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Rich people who claim to favor the inheritance tax actually use loopholes to avoid it

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Rich people who claim to favor the inheritance tax actually use loopholes to avoid it

Old 06-10-06, 08:42 PM
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Rich people who claim to favor the inheritance tax actually use loopholes to avoid it

I think the inheritance tax should be eliminated.

However, as long as it does exist, I don't think it should have any loopholes. Such loopholes lead to the kind of dishonesty that is mentioned in the bolded part of this editorial.


http://www.opinionjournal.com/editor...l?id=110008487

Taxes Everlasting

Why the superrich don't mind the death tax.

Thursday, June 8, 2006 12:01 a.m. EDT

If you've followed the death tax debate, you know that few issues raise liberal blood pressure more. Liberal journalists in particular are around the bend: How in the world can the public support repealing a tax that most Americans will never pay? Good question, so let us try to answer.

Americans favor repealing the death tax not because they think it will help them directly. They're more principled than that. Two-thirds of the public wants to repeal it because they think taxing a lifetime of thrift due to the accident of death is unfair, and even immoral. They also understand that the really rich won't pay the tax anyway because they hire lawyers to avoid it.

For proof that they're right, they need only watch the current debate. The superrich or their kin--such as Bill Gates Sr. and Warren Buffett--are some of the loudest voices opposing repeal. Yet they are able to shelter their own vast wealth by creating foundations or via other crafty estate planning. Edward McCaffery, an estate tax expert at USC Law School, argues that "if breaking up large concentrations of wealth is the intention of the death tax, then it is a miserable failure."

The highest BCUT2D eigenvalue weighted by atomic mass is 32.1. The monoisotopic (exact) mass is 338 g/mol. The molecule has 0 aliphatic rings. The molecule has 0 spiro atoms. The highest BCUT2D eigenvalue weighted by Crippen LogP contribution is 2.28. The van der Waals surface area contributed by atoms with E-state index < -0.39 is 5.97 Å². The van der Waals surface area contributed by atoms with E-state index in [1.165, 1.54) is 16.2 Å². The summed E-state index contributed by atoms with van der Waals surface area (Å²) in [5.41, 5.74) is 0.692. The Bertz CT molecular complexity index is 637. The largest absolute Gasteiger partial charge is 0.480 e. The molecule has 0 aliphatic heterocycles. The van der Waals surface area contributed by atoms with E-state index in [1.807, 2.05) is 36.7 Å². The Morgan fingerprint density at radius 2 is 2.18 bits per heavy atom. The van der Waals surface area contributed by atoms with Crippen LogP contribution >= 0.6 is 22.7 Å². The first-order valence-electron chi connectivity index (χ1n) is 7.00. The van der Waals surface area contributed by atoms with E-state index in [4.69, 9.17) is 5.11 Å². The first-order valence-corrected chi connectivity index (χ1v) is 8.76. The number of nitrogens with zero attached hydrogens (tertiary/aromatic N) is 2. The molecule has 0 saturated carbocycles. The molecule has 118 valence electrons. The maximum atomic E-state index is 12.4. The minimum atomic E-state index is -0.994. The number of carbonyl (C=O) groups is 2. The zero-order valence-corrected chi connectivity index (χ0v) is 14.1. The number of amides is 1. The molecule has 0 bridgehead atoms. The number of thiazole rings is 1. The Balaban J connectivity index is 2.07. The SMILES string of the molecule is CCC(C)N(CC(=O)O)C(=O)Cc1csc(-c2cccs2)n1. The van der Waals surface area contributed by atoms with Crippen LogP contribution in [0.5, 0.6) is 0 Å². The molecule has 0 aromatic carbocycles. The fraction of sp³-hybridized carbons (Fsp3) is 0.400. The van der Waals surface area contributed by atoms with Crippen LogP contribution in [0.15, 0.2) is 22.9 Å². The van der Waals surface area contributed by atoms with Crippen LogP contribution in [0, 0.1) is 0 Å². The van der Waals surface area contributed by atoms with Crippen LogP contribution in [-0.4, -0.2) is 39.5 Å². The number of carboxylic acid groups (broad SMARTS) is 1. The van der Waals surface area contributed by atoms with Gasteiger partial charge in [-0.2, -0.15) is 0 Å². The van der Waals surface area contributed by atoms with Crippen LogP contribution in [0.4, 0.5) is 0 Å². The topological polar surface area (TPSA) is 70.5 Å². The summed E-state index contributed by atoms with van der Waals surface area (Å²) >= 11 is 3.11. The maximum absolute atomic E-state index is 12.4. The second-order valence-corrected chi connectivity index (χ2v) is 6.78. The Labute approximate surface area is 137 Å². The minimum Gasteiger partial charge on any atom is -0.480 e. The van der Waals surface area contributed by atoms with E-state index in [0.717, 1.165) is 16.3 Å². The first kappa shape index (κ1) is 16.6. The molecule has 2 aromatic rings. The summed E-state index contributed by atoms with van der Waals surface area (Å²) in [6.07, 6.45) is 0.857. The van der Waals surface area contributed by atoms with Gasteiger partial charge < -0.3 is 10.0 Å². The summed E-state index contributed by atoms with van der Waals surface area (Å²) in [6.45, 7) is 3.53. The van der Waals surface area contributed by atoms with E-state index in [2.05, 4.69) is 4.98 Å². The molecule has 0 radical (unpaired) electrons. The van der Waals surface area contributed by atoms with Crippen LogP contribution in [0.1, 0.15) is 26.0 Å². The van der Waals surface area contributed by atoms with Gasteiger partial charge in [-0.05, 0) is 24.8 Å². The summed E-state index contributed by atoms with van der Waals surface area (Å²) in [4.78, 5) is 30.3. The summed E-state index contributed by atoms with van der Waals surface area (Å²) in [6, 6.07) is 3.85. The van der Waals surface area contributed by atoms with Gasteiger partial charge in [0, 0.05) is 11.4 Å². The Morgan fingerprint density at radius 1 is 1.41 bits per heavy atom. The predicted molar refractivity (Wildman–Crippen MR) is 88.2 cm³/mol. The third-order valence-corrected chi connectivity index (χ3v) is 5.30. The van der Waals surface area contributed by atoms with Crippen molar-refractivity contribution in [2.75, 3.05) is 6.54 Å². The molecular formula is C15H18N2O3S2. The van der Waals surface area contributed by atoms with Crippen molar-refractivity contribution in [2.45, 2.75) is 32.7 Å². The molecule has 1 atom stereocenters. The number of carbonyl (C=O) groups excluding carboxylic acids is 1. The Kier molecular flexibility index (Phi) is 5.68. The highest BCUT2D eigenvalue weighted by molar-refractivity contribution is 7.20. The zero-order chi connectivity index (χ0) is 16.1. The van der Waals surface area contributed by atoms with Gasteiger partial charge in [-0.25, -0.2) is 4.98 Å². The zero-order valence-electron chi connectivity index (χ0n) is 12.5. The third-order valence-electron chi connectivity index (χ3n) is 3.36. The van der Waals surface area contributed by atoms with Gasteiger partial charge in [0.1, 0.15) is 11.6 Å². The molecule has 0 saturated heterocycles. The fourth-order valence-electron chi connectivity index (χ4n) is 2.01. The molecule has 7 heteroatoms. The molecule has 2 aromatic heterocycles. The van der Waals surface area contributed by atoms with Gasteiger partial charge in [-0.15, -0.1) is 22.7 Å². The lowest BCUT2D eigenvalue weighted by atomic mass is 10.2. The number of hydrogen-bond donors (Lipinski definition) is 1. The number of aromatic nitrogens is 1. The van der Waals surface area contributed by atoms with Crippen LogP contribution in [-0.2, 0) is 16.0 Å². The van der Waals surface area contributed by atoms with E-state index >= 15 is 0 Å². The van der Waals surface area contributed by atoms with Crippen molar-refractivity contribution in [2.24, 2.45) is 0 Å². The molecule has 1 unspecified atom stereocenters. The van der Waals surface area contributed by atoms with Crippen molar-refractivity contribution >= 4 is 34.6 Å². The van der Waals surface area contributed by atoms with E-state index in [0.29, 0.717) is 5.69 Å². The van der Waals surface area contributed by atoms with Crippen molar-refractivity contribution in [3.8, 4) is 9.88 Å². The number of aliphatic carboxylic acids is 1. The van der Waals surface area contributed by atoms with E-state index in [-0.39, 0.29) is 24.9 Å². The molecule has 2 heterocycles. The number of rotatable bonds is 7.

Do the Kennedys or Rockefellers look any poorer from the existence of a tax first created in 1917? The real people who pay the levy are the thrifty middle class and entrepreneurs who've built up a modest nest egg or business and are hit by a 46% tax rate when they die. Americans want family businesses, ranches, farms and other assets to be passed from one generation to the next. Yet the U.S. has one of the highest death tax rates in the world.

By far the largest supporter of preserving the death tax is the life insurance lobby, which could lose billions of dollars from policies written to avoid the tax. The Los Angeles Times reported this week that the insurance industry is the main funder of an anti-repeal outfit known as the Coalition for America's Priorities. A Coalition ad features a sound-alike of heiress Paris Hilton praising the Senate as "like awesome" for cutting her family's taxes. But this is the opposite of the truth. The American Family Business Institute has found that the bulk of the Hilton estate has long been sheltered from the IRS in tax- free trusts.